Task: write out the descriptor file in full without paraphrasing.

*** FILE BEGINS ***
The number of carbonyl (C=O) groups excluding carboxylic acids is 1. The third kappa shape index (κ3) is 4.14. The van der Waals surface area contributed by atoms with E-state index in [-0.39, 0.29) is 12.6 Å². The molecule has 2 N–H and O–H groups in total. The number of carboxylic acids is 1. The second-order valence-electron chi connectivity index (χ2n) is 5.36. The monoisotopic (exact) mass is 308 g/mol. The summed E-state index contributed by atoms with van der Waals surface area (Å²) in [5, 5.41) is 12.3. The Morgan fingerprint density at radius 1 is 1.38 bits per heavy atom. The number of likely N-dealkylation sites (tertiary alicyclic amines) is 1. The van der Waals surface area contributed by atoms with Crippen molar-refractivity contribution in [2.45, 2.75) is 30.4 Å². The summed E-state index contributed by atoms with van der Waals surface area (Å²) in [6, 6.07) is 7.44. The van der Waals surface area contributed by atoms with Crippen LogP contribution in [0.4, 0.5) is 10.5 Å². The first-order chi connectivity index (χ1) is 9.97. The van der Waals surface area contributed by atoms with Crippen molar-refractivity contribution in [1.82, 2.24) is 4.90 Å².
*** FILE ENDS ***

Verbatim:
The number of carbonyl (C=O) groups excluding carboxylic acids is 1. The third kappa shape index (κ3) is 4.14. The van der Waals surface area contributed by atoms with E-state index in [-0.39, 0.29) is 12.6 Å². The molecule has 2 N–H and O–H groups in total. The number of carboxylic acids is 1. The second-order valence-electron chi connectivity index (χ2n) is 5.36. The monoisotopic (exact) mass is 308 g/mol. The summed E-state index contributed by atoms with van der Waals surface area (Å²) in [5, 5.41) is 12.3. The Morgan fingerprint density at radius 1 is 1.38 bits per heavy atom. The number of likely N-dealkylation sites (tertiary alicyclic amines) is 1. The van der Waals surface area contributed by atoms with Crippen molar-refractivity contribution in [2.45, 2.75) is 30.4 Å². The summed E-state index contributed by atoms with van der Waals surface area (Å²) in [6, 6.07) is 7.44. The van der Waals surface area contributed by atoms with Crippen LogP contribution in [0.4, 0.5) is 10.5 Å². The first-order chi connectivity index (χ1) is 9.97. The van der Waals surface area contributed by atoms with Crippen molar-refractivity contribution in [1.82, 2.24) is 4.90 Å².